His grace is abundant. Our prayers for each other, the blessings we pray for ourselves and our families and each other, the blessings from the Church, the little sacramental like when we bless ourselves with holy water. We don’t always realize how much of His grace abounds around us and how much we can be used as His instruments and we don’t take enough advantage of that.

Mother Angelica once said that God’s grace is like deep pools of water, oceans and lakes. And that we only seem to take tiny teaspoonfuls when we should be taking it in ladles, helping ourselves to His gift of so many graces as often as we can.

I need all the grace and help and blessings I can get. Lol So I am always very grateful when someone prayers for me and especially my family and when someone says, “God bless you.”

Elisa on April 28, 2014 at 1:20 PM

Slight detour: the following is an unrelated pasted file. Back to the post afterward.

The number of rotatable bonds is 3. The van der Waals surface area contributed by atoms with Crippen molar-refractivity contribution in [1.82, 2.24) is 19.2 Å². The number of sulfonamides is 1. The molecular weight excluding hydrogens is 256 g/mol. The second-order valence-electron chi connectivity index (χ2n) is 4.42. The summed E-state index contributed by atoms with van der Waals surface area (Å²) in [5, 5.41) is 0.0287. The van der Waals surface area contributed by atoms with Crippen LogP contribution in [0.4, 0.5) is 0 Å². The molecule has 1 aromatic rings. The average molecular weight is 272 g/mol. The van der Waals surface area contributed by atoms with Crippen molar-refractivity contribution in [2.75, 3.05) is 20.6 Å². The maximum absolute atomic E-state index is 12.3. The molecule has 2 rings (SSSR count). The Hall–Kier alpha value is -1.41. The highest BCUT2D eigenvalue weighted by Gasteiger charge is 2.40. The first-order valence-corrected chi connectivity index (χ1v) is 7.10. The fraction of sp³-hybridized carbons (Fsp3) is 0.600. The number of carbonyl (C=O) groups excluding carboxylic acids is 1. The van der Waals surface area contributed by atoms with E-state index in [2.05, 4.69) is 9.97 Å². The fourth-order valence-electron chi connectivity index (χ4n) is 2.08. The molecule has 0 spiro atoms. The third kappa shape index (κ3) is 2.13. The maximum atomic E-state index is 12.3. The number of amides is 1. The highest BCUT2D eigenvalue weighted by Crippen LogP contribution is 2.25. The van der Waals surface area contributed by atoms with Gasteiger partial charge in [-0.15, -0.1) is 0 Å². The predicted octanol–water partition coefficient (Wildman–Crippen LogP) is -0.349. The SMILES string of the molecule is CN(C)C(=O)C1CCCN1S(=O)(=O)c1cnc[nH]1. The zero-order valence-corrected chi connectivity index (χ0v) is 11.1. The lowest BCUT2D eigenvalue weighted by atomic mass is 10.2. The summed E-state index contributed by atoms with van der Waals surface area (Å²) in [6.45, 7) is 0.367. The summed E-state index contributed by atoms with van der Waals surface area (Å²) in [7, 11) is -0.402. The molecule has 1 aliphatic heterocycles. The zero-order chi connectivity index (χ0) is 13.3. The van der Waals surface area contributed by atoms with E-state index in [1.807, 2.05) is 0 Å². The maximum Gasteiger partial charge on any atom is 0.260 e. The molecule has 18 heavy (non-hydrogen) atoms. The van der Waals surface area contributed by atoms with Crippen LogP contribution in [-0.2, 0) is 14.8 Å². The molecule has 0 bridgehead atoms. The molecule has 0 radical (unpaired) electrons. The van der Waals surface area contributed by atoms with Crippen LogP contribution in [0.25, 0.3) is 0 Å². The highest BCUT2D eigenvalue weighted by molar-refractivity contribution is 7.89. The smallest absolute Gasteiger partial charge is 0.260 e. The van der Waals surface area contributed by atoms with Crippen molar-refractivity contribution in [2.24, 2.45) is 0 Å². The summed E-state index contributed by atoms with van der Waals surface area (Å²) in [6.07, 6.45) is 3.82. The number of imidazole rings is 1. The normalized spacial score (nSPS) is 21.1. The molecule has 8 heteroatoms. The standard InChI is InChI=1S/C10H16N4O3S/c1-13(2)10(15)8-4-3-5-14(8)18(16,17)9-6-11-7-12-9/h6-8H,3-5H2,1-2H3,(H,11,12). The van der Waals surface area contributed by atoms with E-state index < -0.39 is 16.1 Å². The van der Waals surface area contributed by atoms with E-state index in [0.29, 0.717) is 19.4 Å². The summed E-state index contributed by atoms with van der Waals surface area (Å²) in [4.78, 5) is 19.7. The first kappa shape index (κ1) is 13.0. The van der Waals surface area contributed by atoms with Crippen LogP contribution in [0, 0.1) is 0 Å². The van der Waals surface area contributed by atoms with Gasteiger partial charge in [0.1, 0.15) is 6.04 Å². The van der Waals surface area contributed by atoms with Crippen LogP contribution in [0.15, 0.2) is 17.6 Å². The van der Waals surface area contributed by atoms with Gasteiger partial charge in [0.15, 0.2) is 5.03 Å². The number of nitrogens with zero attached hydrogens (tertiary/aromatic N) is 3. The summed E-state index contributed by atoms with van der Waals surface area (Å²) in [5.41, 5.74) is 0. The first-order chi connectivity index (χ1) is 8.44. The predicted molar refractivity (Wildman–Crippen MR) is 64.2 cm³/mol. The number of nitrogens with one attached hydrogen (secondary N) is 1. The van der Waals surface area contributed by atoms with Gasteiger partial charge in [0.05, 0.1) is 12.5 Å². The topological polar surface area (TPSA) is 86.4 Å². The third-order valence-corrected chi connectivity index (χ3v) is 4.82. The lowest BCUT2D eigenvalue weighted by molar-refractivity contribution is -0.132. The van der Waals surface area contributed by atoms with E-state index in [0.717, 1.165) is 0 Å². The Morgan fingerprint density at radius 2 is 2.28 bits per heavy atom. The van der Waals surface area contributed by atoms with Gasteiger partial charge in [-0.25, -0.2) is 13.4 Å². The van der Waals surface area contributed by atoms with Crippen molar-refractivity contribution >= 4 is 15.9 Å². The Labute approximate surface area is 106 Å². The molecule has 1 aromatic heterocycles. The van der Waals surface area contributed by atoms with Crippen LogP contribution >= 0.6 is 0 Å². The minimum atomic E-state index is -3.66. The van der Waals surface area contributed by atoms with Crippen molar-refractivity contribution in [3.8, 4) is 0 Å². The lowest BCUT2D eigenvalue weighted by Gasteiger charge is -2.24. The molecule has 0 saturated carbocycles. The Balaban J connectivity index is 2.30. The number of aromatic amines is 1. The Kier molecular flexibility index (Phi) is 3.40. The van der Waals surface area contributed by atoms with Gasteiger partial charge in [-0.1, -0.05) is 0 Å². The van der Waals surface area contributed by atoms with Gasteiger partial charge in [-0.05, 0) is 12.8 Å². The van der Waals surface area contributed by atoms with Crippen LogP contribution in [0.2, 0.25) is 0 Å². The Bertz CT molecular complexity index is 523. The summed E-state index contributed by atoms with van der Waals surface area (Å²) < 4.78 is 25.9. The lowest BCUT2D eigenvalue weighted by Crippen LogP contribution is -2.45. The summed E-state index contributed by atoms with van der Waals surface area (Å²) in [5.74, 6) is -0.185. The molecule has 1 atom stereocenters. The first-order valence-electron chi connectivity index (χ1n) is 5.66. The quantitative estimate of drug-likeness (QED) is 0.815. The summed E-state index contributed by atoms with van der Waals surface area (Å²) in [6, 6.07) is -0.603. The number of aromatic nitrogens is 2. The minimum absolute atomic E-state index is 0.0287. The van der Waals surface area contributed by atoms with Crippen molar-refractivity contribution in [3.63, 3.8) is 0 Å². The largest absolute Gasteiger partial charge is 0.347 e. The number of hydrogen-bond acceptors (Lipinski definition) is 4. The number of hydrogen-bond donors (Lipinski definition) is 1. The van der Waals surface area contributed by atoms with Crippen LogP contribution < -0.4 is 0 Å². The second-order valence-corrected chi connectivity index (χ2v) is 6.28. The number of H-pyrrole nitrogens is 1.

Elisa on April 28, 2014 at 1:20 PM

Sorry.

Murphy9 on April 28, 2014 at 9:10 AM

That was for you. And may God bless you.

Elisa on April 28, 2014 at 1:21 PM

“And when he had said this, he breathed on them and said to them, “Receive the Holy Spirit.”

Question about the above quoted scripture. What is the significance of “ he breathed on them” in this passage? For some reason those four words popped out at me and I wonder if they have a greater meaning; that I can’t seem to figure out.

Thanks to Ed for this thread every week. Still reading and learning.

HonestLib on April 28, 2014 at 9:49 AM

Jesus breathing on them was Jesus giving them His Spirit, the Spirit of God, the Holy Spirit.